In May 2017, OMB issued guidance to agencies to implement the provisions of Executive Order 13800 on managing cybersecurity risks. The guidance required agencies to use the metrics established for monitoring FISMA implementation to report their cybersecurity risk management capabilities. Using the results from the agencies, OMB and DHS published the Federal Cybersecurity Risk Determination Report and Action Plan in May 2018. OMB and DHS found that 74% of the Federal agencies participating in the assessment were either at risk or high risk. From this, OMB and DHS created some initiatives to help address some, not all, agency-identified challenges.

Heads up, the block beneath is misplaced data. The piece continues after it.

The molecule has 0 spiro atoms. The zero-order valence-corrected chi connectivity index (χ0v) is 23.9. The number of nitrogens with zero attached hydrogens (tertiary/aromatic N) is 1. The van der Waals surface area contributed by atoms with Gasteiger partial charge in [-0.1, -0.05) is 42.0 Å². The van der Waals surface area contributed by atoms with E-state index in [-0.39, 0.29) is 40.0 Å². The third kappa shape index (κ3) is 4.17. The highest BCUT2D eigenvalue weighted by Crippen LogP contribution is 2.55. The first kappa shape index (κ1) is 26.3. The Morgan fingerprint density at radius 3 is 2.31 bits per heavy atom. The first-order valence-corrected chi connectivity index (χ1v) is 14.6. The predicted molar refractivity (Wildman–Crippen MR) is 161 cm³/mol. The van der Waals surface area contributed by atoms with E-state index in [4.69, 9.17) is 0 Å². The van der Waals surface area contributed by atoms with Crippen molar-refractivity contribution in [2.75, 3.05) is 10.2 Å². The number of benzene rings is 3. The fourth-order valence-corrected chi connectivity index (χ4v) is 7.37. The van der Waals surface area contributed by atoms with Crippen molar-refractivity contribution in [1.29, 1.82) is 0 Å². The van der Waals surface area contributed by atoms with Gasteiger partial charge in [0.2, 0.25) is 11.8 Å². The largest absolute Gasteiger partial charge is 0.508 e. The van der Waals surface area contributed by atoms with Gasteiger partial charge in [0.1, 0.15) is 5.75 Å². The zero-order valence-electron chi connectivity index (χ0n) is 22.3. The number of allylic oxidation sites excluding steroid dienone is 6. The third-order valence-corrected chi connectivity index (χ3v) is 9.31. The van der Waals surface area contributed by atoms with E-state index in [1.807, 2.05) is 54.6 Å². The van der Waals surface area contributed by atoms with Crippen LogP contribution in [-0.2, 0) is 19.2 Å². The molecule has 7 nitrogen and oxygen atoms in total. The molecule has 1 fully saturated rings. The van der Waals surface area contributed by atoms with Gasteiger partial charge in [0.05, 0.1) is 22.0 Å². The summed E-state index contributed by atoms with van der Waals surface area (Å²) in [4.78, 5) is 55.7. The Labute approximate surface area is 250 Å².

The first initiatives focused on workforce education, which offer current federal employees who do not work in the IT field to receive hands-on training for 3 months to build the foundational skills associated with cyber defense analysis. Next initiative involved creation of Continuous Diagnostics and Monitoring, whose purpose was to provide federal agencies with the tools and services necessary to automate the network monitoring, correlate and analyze security related information, and enhance risk-based decision making at agency and government-wide levels. Another initiative was the consolidation and maturation of Security Operations Center, which defends federal organizations against unauthorized activity within a network. They also produced a cyber threat framework, which provides for a cybersecurity architecture review that allows an agency to assess its cyber capabilities against its actual threat. Inter-agency cyber-focused working groups is another initiative that uses CyberStat reviews to provide an agency with the proper guidance to implement the NIST framework and cybersecurity risk management practices. Agencies should also manage competing priorities between cybersecurity and operations, and OMB has stated that its risk-based budgeting model could help agencies prioritize their cybersecurity investments.